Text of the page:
It has been a long tradition to apply social cognition approach to examine the determinants of health behaviors. As a classical social cognition theory, the TPB demonstrates that intention is the most proximal predictor of behavior [12]. Intention is a function of three constructs including attitude (positive or negative evaluations towards the consequences of performing the intended behavior), subjective norm (perceived expectations of significant others approving the intended behavior), and perceived behavioral control (PBC; beliefs in capability to perform the intended behavior) [12]. Intention is proposed to mediate the effects of attitude, subjective norm, and PBC on behavior. Previous research has found support for the TPB constructs in predicting the intentions and behaviors including hand hygiene [13, 14] and face mask wearing [15] across diverse populations.

Although the TPB constructs are parsimonious and appealing, there are still some limitations, such as inconsistent explanation, power of attitude, subjective norm, PBC on the intention [16], and the modest effect size of intention on behavior (implying the intention-behavior gap) [17]. Researchers have therefore suggested introducing additional factors from other theories to the TPB to predict intention and behavior more effectively focusing on the intention behavior gap [18]. For example, health knowledge (the knowledge about a disease’s causes and consequences and its prevention) had been added to the prediction model regarding intention of oral health behavior [19]. Moreover, health knowledge can directly predict hand washing behaviors among diverse populations [20, 21] as well as mask wearing and social distancing among older adults during the COVID-19 pandemic [22,23,24]. Additionally, recent studies applying the Health Action Process Approach (HAPA) [25] to the preventive behaviors suggested that motivational self-efficacy (Motivational SE; the beliefs about the ability to start the behavior) can significantly predict the intention of mask wearing and the intention of hand washing [26]. Risk perception (e.g., perceived susceptibility and severity of certain health threat), as one social cognitive factor of HAPA, was an important predictor of the intention toward social distancing [27] and the intention toward all preventive behaviors [28]. To optimize the explanation power of TPB constructs on the intention and behaviors, we therefore included health knowledge, Motivational SE and risk perception as additional predictors of intention. Meanwhile, health knowledge was added to the TPB as a predictor of behaviors.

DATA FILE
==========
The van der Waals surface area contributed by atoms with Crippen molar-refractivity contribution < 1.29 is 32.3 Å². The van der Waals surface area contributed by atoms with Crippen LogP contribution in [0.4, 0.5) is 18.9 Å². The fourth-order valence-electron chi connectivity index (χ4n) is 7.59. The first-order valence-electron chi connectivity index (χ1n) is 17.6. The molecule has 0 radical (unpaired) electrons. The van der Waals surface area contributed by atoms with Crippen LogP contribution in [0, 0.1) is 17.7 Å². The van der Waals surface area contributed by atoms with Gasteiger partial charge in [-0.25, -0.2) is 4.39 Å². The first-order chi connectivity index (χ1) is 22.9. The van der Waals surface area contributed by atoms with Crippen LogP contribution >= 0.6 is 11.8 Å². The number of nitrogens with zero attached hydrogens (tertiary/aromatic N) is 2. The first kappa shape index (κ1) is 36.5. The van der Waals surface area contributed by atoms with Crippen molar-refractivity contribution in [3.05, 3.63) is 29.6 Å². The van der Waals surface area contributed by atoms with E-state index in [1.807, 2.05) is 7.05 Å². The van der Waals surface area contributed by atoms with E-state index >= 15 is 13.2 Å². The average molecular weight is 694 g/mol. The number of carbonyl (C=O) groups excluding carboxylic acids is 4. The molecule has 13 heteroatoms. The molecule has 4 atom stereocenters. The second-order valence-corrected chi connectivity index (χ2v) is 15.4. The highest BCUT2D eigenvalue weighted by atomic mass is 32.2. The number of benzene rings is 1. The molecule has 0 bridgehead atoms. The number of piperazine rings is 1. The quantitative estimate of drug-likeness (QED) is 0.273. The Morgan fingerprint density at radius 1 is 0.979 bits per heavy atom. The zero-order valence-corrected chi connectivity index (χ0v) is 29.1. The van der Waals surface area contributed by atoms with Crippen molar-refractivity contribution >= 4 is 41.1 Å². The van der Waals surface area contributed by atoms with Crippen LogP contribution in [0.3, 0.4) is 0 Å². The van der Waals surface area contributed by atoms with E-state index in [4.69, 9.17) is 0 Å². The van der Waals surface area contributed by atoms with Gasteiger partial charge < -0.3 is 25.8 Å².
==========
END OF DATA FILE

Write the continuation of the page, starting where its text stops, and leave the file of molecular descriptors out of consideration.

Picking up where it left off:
To resolve the limitation of the intention-behavior gap existing in the TPB and the extended TPB, the HAPA proposes that individuals need to augment their intentions with a range of self-regulatory strategies in order to enact behavior. For example, the self-regulatory strategy of planning is part of the process of intention enactment. Intentions are more likely to be translated into action when people plan when, where, and how they will perform the intended behavior (action planning) and how to overcome barriers to its achievement (coping planning) [25]. Planning mediates the relationship between intention and behavior, as shown in previous studies [29, 30]. While planning is a prospective strategy, suggesting behavioral plans are made before the situation is encountered, action control is a concurrent self-regulatory strategy, where the ongoing behavior is constantly evaluated. Action control is a three-facet construct comprising: self-monitoring, awareness of standards and self-regulatory effort [31]. Previous evidence has shown that action control can mediate between intention and facemask wearing [26].

HAPA also proposes self-efficacy beliefs as important self-regulatory strategies and are phase-specific, thus several types of self-efficacy can be distinguished [25]. Motivational SE is contributory to intention formation during the pre-intentional phase. Volitional self-efficacy (Volitional SE), on the other hand, is a group of optimistic beliefs during the post-intentional phase, including maintenance self-efficacy (beliefs about the ability to persevere the behavior in the face of obstacles) and recovery self-efficacy (beliefs about the ability to re-start the new behavior after the disengagement) [25]. Volitional SE can mediate the effect of Motivational SE on hand washing behavior, as shown in many studies [32, 33]. In addition, according to the HAPA, there are certain mediation relationships among Volitional SE, planning and action control when they predict behaviors [25]. For example, planning and action control can mediate the effects of Volitional SE on health behaviors respectively [34, 35], and action control can mediate the effects of planning on health behavior [36].